Good tongue posture is a myth

Click the image above to see the video on how to free your tongue
Free your tongue to improve your posture and coordination

My mission is to provide high quality educational content that doesn’t over simplify the complexity and unity of your body-mind. Today’s post was inspired by a huge pet peeve I have about the erroneous idea that there is a single correct position or posture for your tongue.

Please, no.

There is an unfortunate tendency on social media to break everything down into separate parts and bits.

There are a gazillion videos about correct tongue posture. Most of them recommend that you put it up on the roof of your mouth. That is certainly a place your tongue can touch! It’s necessary for many sounds that you make, for breathing through your nose, and lots of other stuff.

But why would you want to keep it there all the time?

Your tongue is a complex sense-organ-muscle supplied by 5 different cranial nerves, with muscle attachments to your throat, skull, and jaw.

Holding your tongue in any one position rigidly will interfere with easy breathing and cause jaw, neck, and shoulder tension.

It will interfere with adaptability in your balance and freeze up the relationship of your jaw, head, and throat. So, please don’t position your tongue.

Instead, feel your tongue. Move your tongue to feel your tongue, your mouth, and your lips. Restore the expressiveness of your face, your mouth, your breath…loosen up. The video (link HERE or click the photo above) guides you through each of the five cranial nerves involved.

Here is an image that shows the complexity of the interior musculature of your tongue, which is capable of the most subtle micro-movements inside your mouth for balance, sound production, and swallowing:

Here is an image to give you an idea of how many connections there are from your tongue to your head, jaw, and neck:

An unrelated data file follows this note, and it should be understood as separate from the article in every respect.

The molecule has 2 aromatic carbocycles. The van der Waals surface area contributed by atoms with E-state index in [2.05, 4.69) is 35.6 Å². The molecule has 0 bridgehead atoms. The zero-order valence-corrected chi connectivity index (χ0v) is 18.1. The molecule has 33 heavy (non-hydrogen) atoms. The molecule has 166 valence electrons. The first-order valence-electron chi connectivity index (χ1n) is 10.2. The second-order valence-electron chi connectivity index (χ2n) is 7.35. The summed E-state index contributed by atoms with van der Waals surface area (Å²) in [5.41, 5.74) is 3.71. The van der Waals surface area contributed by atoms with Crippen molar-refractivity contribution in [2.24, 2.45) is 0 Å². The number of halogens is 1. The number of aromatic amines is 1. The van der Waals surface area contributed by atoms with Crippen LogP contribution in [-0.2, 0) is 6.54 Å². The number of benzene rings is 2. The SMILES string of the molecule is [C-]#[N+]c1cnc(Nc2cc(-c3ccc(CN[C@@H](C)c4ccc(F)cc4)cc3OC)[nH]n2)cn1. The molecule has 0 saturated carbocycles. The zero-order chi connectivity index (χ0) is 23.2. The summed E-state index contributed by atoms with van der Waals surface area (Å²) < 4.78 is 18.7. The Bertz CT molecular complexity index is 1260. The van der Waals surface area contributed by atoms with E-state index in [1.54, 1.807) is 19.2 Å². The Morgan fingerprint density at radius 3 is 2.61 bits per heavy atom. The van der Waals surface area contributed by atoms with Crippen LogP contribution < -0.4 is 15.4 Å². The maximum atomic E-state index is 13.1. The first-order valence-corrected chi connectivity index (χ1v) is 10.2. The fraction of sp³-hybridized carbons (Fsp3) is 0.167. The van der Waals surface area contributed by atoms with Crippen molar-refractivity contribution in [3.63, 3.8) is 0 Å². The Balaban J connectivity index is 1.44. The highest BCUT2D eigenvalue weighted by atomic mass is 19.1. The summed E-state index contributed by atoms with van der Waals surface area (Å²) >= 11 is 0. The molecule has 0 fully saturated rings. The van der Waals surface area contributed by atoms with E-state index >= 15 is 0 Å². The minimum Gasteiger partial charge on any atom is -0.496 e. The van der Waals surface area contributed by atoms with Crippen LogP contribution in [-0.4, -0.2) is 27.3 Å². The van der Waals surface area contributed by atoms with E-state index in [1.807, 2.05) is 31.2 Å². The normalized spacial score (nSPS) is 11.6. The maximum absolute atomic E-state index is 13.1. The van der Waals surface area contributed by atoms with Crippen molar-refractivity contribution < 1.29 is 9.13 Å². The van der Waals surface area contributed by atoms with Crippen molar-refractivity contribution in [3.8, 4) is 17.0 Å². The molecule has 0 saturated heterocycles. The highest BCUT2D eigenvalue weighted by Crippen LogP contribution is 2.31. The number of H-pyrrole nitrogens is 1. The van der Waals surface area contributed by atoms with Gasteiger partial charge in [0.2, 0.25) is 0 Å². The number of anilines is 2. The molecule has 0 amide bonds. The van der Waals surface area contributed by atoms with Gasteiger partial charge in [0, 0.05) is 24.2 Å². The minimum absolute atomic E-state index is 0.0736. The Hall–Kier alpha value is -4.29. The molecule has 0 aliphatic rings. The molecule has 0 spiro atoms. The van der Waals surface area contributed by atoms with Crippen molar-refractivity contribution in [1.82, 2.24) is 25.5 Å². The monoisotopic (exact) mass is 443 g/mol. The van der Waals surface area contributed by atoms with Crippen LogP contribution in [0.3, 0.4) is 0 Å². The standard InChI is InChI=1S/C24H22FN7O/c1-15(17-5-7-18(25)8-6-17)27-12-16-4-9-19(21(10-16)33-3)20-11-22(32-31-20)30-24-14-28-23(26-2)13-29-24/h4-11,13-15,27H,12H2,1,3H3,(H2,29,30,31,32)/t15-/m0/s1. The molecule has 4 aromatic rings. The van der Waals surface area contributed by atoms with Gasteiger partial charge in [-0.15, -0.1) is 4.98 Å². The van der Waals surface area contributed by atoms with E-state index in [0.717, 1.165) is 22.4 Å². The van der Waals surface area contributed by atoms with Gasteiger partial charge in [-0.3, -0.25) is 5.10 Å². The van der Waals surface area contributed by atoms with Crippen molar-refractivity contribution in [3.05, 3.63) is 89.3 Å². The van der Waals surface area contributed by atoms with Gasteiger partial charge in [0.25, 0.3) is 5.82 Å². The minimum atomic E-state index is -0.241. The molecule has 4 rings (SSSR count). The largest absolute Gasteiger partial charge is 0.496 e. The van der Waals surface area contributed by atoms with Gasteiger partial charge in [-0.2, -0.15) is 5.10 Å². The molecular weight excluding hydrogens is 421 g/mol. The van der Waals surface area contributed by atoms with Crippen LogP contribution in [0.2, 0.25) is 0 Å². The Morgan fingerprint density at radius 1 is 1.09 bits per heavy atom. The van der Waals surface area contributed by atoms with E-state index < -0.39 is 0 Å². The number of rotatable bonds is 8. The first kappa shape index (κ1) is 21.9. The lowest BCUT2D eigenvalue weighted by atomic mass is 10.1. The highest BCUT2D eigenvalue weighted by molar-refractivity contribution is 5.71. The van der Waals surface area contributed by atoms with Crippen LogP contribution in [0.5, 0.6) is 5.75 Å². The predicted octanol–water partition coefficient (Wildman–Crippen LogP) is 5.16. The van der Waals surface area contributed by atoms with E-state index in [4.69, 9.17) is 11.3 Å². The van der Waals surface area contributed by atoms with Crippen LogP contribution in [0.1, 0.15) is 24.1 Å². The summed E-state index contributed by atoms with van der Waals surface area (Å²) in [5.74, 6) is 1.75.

And here are the nerves that supply sensation, taste, and motor control that I explore in the video:

  • Cranial Nerve 5 (trigeminal), mandibular branch: Sensation of front 2/3rd of the tongue
  • Cranial Nerve 7 (facial): taste from the front 2/3 of the tongue
  • Cranial Nerve 9 (glossopharyngeal): taste and sensation on the back 1/3 of the tongue
  • Cranial Nerve 10 (vagus): sensation from the root of the tongue and the epiglottis
  • Cranial Nerve 12 (hypoglossal): motor control of the 4 intrinsic and 4 extrinsic muscle of the tongue for speech and swallowing

If you enjoy this exploration, you might be interested in joining up with my community in 2024 to explore Cranial Nerve Sequencing. The community will be open to somanauts, embodiment teachers, somatic therapists, and anyone who wants to discover a deeper, more peaceful coordination within themselves.

If you have damage or challenges concerning any of your cranial nerves, this work can also help you re-set and coordinate your whole system to support your best functioning whether that damage resolves or not.

And remember, the only wrong position for your tongue is a fixed position!

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